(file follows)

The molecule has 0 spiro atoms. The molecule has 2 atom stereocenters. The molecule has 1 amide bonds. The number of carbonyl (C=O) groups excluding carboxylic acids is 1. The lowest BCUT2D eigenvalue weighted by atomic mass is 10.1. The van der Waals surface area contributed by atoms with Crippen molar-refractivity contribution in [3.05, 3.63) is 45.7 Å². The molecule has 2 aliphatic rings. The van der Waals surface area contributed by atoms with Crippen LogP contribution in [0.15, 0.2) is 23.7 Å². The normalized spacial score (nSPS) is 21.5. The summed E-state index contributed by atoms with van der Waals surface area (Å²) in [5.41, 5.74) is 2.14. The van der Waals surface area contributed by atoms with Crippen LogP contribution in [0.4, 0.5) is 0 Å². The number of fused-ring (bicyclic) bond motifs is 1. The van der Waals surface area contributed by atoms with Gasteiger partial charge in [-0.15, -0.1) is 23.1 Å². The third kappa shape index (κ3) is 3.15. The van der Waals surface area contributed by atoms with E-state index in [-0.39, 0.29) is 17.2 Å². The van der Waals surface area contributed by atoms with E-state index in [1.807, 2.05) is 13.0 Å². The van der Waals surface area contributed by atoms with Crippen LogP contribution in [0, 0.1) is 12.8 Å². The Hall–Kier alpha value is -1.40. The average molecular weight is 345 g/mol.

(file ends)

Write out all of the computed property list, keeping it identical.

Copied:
The molecule has 0 spiro atoms. The molecule has 2 atom stereocenters. The molecule has 1 amide bonds. The number of carbonyl (C=O) groups excluding carboxylic acids is 1. The lowest BCUT2D eigenvalue weighted by atomic mass is 10.1. The van der Waals surface area contributed by atoms with Crippen molar-refractivity contribution in [3.05, 3.63) is 45.7 Å². The molecule has 2 aliphatic rings. The van der Waals surface area contributed by atoms with Crippen LogP contribution in [0.15, 0.2) is 23.7 Å². The normalized spacial score (nSPS) is 21.5. The summed E-state index contributed by atoms with van der Waals surface area (Å²) in [5.41, 5.74) is 2.14. The van der Waals surface area contributed by atoms with Crippen LogP contribution in [0.4, 0.5) is 0 Å². The number of fused-ring (bicyclic) bond motifs is 1. The van der Waals surface area contributed by atoms with Gasteiger partial charge in [-0.15, -0.1) is 23.1 Å². The third kappa shape index (κ3) is 3.15. The van der Waals surface area contributed by atoms with E-state index in [-0.39, 0.29) is 17.2 Å². The van der Waals surface area contributed by atoms with E-state index in [1.807, 2.05) is 13.0 Å². The van der Waals surface area contributed by atoms with Crippen LogP contribution in [0, 0.1) is 12.8 Å². The Hall–Kier alpha value is -1.40. The average molecular weight is 345 g/mol.